Bones of contention
by Eric Sorensen | © Washington State University
Thirty-five years ago, Carl Gustafson, an associate professor of archaeology at WSU, rubbed his fingers over a muddy bone and found what looked and felt like a projectile tip. That simple discovery, and the eventual realization that humans hunted mastodons in North America, came to define Gustafson’s career. One can also argue that it is among the most significant discoveries ever to come out of Washington State University.
Last October, new research in the journal Science said the bone and its accompanying hand-hewn projectile dates North America’s earliest known inhabitants to 13,800 years ago, 800 years earlier than the Clovis people, long regarded as the New World’s oldest culture.
That conclusion was vindication for Gustafson, who had faced several decades of skepticism. But it was only one in a series of discoveries, the sum of which makes one of the state’s great scientific stories.
First came Manny and Clare Manis’s discovery of Sequim while on their honeymoon in 1971. They bought 16 acres in Happy Valley and moved up from California in 1975, planning to homestead. Manny, a machinist by trade and handyman by vocation, laid the bricks for their house and fixed the pin-setting machines of the bowling alley they bought.
“Manny could do just about anything, including finding mastodons,” says Clare Manis Hatler, who remarried after Manny died in 2000.
In 1977, Manny discovered that the dry summer had drained the bog in front of their house enough that he could start digging out a pond with a backhoe he had rebuilt. He had dug a trench halfway around the area when he pulled up what looked like a curved, four-foot-long log, followed by one six feet long. The second one had a chalky white end, and when he cleaned it off for a better look, he realized it was some sort of elephant tusk.
Clare tracked down Richard Daugherty, the WSU anthropology professor, and a little more than a week later a team that included Gustafson started picking through the earth Manis had dug up. A couple hours in, Gustafson chanced upon the rib fragment and felt a small piece of bone protruding from it. Sediment around the bones was deposited soon after the last Ice Age glaciers, so the researchers assumed the site was 13,000 to 14,000 years old. If that projectile point was indeed from a human, it was evidence of the oldest human settlement in the Northwest.
Three days after the researchers arrived, field supervisor Delbert Gilbow washed loose a molar tooth that he quickly realized came from a mastodon. Now the researchers were really on to something: the first evidence of humans hunting mastodons in North America.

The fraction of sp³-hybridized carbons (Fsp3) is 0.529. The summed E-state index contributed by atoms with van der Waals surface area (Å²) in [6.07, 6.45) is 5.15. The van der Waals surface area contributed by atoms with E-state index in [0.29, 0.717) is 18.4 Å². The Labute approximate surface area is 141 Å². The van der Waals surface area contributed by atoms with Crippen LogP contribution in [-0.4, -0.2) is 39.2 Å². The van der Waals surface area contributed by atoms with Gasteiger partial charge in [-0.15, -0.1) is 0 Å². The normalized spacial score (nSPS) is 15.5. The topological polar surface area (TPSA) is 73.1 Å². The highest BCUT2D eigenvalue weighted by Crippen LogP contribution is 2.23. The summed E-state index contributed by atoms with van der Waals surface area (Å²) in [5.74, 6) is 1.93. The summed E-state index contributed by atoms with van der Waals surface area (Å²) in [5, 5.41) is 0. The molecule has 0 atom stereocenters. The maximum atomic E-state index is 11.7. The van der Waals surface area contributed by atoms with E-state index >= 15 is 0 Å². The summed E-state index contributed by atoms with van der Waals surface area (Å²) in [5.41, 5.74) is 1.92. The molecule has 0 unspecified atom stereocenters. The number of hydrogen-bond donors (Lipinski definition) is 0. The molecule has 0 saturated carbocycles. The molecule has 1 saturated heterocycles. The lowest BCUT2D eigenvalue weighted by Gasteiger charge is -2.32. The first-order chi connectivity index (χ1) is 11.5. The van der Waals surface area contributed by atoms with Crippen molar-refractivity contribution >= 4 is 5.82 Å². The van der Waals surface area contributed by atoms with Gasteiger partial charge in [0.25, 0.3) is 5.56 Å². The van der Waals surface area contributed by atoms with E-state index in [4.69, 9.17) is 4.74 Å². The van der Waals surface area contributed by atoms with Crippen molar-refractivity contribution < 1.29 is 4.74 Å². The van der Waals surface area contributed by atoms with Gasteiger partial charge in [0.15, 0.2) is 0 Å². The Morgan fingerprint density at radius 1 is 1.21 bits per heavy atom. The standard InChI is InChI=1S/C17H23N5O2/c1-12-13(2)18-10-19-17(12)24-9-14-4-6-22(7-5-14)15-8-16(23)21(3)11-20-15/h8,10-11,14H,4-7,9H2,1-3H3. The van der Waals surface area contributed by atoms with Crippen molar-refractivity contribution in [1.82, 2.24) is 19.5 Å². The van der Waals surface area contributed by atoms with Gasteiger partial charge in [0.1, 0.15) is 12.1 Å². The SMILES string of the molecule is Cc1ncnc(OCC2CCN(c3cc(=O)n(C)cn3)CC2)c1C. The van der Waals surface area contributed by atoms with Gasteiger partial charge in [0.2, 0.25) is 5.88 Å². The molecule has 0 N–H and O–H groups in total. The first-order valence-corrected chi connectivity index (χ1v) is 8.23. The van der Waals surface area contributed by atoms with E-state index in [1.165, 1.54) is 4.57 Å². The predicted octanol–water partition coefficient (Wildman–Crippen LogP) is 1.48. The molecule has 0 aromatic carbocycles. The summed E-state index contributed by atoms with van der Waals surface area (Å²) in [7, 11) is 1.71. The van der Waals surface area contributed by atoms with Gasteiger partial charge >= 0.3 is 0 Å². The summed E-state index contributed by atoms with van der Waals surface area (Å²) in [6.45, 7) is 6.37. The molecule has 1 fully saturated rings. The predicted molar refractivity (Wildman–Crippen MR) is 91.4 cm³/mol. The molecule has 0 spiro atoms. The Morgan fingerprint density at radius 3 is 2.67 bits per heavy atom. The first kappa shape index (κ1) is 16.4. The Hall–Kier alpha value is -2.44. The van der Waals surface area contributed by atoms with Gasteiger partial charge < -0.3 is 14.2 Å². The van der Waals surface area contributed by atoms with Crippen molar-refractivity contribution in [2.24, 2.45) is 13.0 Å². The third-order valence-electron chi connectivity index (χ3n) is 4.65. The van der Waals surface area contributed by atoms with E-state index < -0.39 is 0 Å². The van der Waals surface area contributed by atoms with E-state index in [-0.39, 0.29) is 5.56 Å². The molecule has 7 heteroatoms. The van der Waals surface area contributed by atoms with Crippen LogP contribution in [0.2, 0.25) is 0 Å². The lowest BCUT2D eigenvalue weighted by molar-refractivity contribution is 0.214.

Daugherty took Manny and Clare aside and explained that this was now an important find, that reporters and other interested people were about to overrun their property. He suggested they put up a fence, post a sign giving specific hours when the place was open, and charge a few bucks to defray costs and discourage idle passersby.
Clare Manis recalls having only one condition: “We want an education. We want to know everything you do and why.”
Manny built a gate, outhouse, and parking lot, fenced cows away from the dig, and turned a barn into a theater, where he showed an audio slide show. The Manises ended up entertaining 50,000 people from all 50 states and 43 countries.
Radiocarbon dating put the rib bone at around 14,000 years old, but Gustafson faced sizeable disbelief from other archaeologists. They wanted to see stone tools at the site and questioned if the projectile point was from a human or, say, another animal’s antler.
It frustrated Gustafson, but over the years he was resigned to being disbelieved.
“I accepted the fate of the site, so to speak,” he says.
But recently a team led by Michael Waters of the Center for the Study of the First Americans at Texas A&M University offered to reexamine the materials with more modern techniques, including DNA analysis, CT scanning, and mass spectrometry. The testing showed the projectile was the bone of another mastodon and it had to have been sharpened to a point by a human 13,800 years ago.
“It doesn’t take much to excite me, but I got pretty excited about this,” says Gustafson, now an emeritus associate professor and a coauthor with Waters and others on the Science paper. “It certainly was one of the top moments of my life.”
And of all the manifold discoveries that grew from the bucket of the Manis backhoe, Gustafson is fond of saying the ensuing story is as much about people, particularly the Manises, as it is about archaeology.
“They became a part of their land, which they willingly shared with us,” he writes in a booklet sold in Sequim’s Museum & Arts Center, which has an exhibit featuring a mastodon mural, bones, and a cross section of the dig. “We talked of ducks and geese and blueberries, and a pond that someday will be; and of ghosts that still lurk around a pond that once was.”
Source: The Seattle Times; Image Source: Wikimedia Commons
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